One Extra Step to Bring Them to the Next Level

Once you have core themes for your protagonists worked out, there’s one more thing you can do that takes your character from good to great. That is simply to know them like a real person. I refer to characters as my fictional friends very intentionally. I have shared sorrow with them, shared work and laughter, shared the deepest parts of their soul. To maintain that same level in each story, as soon as I start a new story, that new protagonist is automatically moved into personal friend. I take them shopping with me and notice the foods and flavors they would like. I pick out their favorite restaurants as we’re driving, make them playlists on Spotify, take them to the concert or watch a movie and register their likes and dislikes. I imagine them in a very vivid way—allowing them to be deeply passionate about big and small life things that might get in the story and might not. The point is not to go story scouting all the time; the point is simply to get to know them on such a deep level that no matter what time period or profession they are actually in, I know exactly what they like. My sister often whispers to me at social functions, “What would so-and-so be doing right now?” And she and I can both tell what they’d be doing, because they have been our friends for so long.

In summary, the important parts of a lovable protagonist are real personality, real life, and real relationships. Those are most easy to write and most colorful on the page when you determine the relationships and personalities of already published protagonists that bring you alive. Put those resonating aspects into your own work, wherever each story takes you—and you’ll be giving the protagonists a piece of your own real, living heart to turn them from flat to 3D.

Schuyler McConkey is a novelist and Bright Lights ministry leader living with her parents and two siblings. She authors a blog, My Lady Bibliophile, where she writes book reviews and articles evaluating classic literature. In her spare time, she enjoys listening to Irish love songs, learning Gaelic, and reading too many Dickens novels.

5 Tips for Writing on the Go — Guest Post by Emily Putzke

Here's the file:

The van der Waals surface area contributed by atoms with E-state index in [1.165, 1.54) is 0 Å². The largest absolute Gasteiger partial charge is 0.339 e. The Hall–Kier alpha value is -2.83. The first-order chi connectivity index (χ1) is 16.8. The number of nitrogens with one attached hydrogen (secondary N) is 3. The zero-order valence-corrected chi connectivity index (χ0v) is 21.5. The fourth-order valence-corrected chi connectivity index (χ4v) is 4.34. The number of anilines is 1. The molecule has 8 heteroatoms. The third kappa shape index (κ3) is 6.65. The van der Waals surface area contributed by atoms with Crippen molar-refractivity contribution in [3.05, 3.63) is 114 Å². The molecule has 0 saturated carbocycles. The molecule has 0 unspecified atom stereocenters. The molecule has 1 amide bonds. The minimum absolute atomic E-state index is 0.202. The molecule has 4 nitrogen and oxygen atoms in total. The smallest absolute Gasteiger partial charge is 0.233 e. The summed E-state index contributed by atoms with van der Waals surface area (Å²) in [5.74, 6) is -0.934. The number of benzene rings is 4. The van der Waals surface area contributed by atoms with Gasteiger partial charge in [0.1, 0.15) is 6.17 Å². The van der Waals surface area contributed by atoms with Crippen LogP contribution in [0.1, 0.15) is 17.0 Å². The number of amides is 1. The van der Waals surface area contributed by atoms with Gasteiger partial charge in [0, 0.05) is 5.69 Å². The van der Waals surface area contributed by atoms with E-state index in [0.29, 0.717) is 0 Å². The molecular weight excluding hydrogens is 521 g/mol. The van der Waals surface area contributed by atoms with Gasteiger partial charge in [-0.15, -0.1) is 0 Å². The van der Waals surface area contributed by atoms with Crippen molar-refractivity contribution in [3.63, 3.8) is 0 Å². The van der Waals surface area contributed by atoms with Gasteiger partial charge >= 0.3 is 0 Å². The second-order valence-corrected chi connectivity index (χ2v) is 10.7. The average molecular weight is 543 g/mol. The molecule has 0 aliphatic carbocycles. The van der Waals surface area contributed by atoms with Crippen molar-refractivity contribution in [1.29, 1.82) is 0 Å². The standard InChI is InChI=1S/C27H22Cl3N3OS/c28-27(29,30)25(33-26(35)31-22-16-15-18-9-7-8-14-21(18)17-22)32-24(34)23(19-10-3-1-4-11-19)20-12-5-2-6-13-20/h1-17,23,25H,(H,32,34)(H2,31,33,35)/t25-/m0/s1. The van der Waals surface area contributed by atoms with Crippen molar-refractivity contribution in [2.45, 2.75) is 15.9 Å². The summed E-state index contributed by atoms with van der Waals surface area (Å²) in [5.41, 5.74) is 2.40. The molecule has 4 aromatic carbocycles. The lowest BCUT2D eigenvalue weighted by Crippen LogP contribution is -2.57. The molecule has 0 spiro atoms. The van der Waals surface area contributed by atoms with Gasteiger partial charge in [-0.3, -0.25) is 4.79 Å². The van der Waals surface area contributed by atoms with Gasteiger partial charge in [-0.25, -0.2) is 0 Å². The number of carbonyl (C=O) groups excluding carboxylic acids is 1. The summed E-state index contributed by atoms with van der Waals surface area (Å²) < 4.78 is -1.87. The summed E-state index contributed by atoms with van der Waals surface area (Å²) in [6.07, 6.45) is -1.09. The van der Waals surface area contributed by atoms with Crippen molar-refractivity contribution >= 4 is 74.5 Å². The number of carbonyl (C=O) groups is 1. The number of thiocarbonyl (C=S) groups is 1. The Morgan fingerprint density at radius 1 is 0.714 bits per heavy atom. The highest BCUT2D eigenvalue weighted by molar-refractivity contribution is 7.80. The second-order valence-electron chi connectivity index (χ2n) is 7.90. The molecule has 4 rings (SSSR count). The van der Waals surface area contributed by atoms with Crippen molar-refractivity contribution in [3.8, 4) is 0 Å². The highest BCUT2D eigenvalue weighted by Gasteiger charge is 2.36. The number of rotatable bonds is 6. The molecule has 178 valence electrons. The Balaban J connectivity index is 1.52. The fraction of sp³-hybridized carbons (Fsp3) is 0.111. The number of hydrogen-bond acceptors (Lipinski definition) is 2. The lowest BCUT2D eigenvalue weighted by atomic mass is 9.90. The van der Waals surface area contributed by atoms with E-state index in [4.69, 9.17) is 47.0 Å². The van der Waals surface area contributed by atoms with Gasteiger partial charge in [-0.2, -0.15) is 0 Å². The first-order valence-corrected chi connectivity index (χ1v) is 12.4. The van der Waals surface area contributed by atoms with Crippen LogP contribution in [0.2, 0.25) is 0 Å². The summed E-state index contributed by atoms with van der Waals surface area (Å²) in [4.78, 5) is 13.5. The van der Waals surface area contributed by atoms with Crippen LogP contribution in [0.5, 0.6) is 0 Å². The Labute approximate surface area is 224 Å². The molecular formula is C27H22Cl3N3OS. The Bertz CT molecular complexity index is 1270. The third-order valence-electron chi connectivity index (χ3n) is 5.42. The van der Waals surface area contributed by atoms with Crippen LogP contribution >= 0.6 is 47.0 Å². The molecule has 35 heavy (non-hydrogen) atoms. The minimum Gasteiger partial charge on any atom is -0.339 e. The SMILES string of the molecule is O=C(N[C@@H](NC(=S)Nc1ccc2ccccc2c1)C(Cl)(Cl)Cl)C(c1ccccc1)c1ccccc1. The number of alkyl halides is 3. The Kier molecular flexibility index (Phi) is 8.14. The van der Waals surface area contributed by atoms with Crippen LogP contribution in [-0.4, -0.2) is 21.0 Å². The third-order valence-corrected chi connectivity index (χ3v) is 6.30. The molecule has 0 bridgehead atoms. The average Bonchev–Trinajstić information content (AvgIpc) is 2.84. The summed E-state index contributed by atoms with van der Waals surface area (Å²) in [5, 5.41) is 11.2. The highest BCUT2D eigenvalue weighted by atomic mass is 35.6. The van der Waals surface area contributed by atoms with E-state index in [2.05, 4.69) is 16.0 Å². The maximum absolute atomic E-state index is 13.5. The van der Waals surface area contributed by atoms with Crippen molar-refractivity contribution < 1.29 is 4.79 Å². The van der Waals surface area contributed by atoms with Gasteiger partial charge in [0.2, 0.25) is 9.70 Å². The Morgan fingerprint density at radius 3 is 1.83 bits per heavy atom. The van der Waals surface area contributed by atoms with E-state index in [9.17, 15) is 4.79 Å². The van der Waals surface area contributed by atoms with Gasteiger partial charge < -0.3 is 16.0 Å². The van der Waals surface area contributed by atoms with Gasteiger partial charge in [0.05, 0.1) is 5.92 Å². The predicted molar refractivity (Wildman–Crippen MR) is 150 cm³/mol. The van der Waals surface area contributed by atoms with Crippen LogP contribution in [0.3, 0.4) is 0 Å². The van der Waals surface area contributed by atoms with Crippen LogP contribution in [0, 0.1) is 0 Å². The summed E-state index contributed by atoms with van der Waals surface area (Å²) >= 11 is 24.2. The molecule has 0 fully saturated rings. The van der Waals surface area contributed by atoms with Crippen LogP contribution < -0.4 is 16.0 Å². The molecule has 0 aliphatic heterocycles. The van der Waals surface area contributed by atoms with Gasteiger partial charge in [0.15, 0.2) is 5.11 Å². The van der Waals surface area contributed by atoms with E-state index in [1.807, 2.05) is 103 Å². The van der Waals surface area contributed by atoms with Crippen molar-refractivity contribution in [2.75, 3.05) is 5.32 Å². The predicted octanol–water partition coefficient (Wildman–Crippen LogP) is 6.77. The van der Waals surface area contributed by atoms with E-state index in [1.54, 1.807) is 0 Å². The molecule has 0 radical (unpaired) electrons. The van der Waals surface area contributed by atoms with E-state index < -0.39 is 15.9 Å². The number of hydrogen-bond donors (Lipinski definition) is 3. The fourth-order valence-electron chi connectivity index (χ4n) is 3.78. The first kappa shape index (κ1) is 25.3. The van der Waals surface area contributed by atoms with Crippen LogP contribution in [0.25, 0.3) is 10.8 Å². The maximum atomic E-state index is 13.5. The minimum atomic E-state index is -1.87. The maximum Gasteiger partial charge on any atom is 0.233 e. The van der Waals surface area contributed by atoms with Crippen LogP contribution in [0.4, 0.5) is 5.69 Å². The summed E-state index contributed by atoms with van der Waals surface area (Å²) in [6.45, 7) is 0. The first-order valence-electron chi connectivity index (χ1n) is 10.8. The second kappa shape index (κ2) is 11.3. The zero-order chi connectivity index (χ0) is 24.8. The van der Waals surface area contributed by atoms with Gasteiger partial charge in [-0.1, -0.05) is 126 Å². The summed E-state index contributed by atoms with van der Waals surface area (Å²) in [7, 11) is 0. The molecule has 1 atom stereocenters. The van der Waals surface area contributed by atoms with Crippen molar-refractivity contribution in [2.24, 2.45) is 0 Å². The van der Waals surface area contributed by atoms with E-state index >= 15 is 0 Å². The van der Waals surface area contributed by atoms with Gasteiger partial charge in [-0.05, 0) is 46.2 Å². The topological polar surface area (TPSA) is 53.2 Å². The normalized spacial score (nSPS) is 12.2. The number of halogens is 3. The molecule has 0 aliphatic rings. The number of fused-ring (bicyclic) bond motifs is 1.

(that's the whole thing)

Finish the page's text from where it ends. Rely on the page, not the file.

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(Today I am thrilled to be hosting Emily Putzke in a special guest post in honor of her newest book release. I’ll be reviewing Resist, a novel about two courageous siblings who were a part of the German underground resistance in WWII, later this week. In the meantime check out the post and enter the giveaway!)

Hi everyone! I’m Emily Ann Putzke, author of It Took a War, Ain’t We Got Fun, and my newest novel, Resist which released this week! I do a lot of traveling to help out with family so I’ve become accustomed to writing stories in different atmospheres—be it at my older sister’s house flanked by cats and children, at my desk at home, or on the couch in my grandpa’s apartment. I think a change of scene can be very beneficial to our creative minds. But, as writers, it can also be hard. So here are five tips for writing on the go:

  1. Make sure you can access your work from any computer with online programs like GoogleDocs or Microsoft Word Online. I also backup my files on AmazonCloud. Take advantage of these great online storage/writing programs for on the go use.
  2. Create a private blog for links/pictures/anything you’ll need to access. I sometimes bookmark pages which doesn’t work well when I’m using various computers and needing a website for research. Save those links in a program you can access anywhere!

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3. Even though I’m helping out with family, I always try to grab some writing time when I can, even if I have twenty-five children on my lap. 😉

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4. Don’t forget your earbuds! Sometimes it can be hard to immerse yourself in your novel when you’re not in your usual writing environment. Put on some movie soundtracks and get lost in your story.

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5. If you’re a historical fiction author like me, you need your research books with you at all times. I’d recommend buying them used on Amazon or B&N so you can highlight and dog ear to your heart’s content. Also, then the library won’t be bugging you about returning a book when you’re traveling.

The life of a writer is an adventure! I’d love to hear your thoughts on the subject!

Oh, and don’t forget to check out the giveaway!

Emily Ann Putzke is a young novelist, historical reenactor, and history lover. You can learn more about Emily and her books at authoremilyannputzke.com, facebook.com/authoremilyannputzke, and instagram.com/historicalhappenings